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Each player is the owner of a railway company. His first task is to construct a network of railway lines for his company. He tries to build the best connections between as many cities as possible. He must cross rivers and mountains to do this -- and keep an eye on the construction activities of his competitors at the same time.
This network has to prove its worth in the second phase of the game. Running transports between cities, the player must try to get there first, ahead of the competition. Income generated can be used to extend the network to increase profit on later transports. In the end, the company with the best management will come out first and win the game.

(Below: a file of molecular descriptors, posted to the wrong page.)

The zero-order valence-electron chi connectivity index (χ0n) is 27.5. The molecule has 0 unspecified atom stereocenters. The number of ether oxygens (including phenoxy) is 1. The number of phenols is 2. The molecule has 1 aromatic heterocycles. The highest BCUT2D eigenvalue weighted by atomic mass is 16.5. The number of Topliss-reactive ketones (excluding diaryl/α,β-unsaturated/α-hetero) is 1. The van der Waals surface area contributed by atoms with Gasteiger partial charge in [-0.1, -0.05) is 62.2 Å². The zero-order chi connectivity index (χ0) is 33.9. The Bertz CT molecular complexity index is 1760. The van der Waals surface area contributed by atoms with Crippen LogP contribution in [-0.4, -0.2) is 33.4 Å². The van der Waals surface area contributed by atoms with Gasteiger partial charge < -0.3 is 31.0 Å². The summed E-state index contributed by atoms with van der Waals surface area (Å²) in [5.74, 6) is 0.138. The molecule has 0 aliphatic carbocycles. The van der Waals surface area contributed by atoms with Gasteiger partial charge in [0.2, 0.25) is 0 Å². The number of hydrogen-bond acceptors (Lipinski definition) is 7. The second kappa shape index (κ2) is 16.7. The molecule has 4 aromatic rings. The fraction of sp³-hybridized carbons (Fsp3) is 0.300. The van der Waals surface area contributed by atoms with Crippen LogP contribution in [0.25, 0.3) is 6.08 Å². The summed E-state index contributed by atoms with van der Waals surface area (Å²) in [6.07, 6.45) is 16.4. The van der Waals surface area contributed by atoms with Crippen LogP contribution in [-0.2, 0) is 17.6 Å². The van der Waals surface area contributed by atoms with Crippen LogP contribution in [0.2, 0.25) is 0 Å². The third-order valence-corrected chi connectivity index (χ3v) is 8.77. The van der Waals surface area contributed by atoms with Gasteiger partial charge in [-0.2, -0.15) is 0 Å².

This comes in several versions. I think the original has England on one side of the board and the US on the other (2 games on one!). It's a rail drawing game divided into two phases: The first phase is drawing track to connect cities (with various terrain costs). Each player starts at a different city around the perimeter in England or in 'the East' on the US map. The first player into each city earns a bonus, which helps fund additional building. The building rounds are short, and how much track you can build each round depends on a die roll, so you sometimes plan for a great move and end up one short. First to build each round rotates, so you can sometimes make longer range plans based on who builds in what order. Second, doing runs to make money. You continue to do some track drawing between runs, but eventually nobody bothers any more. There is a deck of cards with a city on each card (major cities may be in the deck more than once). Two cards are flipped over and, if they're more than some minimum distance apart, they are the run. Anyone who has track connecting the two cities may participate in the race (die rolling and moving your train). If your track only goes part way, you may team with another player and share the route (and payoff, should you win) or, if you are only a little short of connecting, you can make the run and pay another player to use some of his track. Each city is marked off a list as its card is used, so at some point you stop building because there just aren't that many places worth building to. The game probably plays best with at least 4 people, or there isn't much competition (or teaming up). There's another edition (I forget the exact name) which has several maps for Germany & nearby countries. Like Empire Builder type games, once you've played one in the system it's easy to play the others. Just for fun, I made my own board for South America.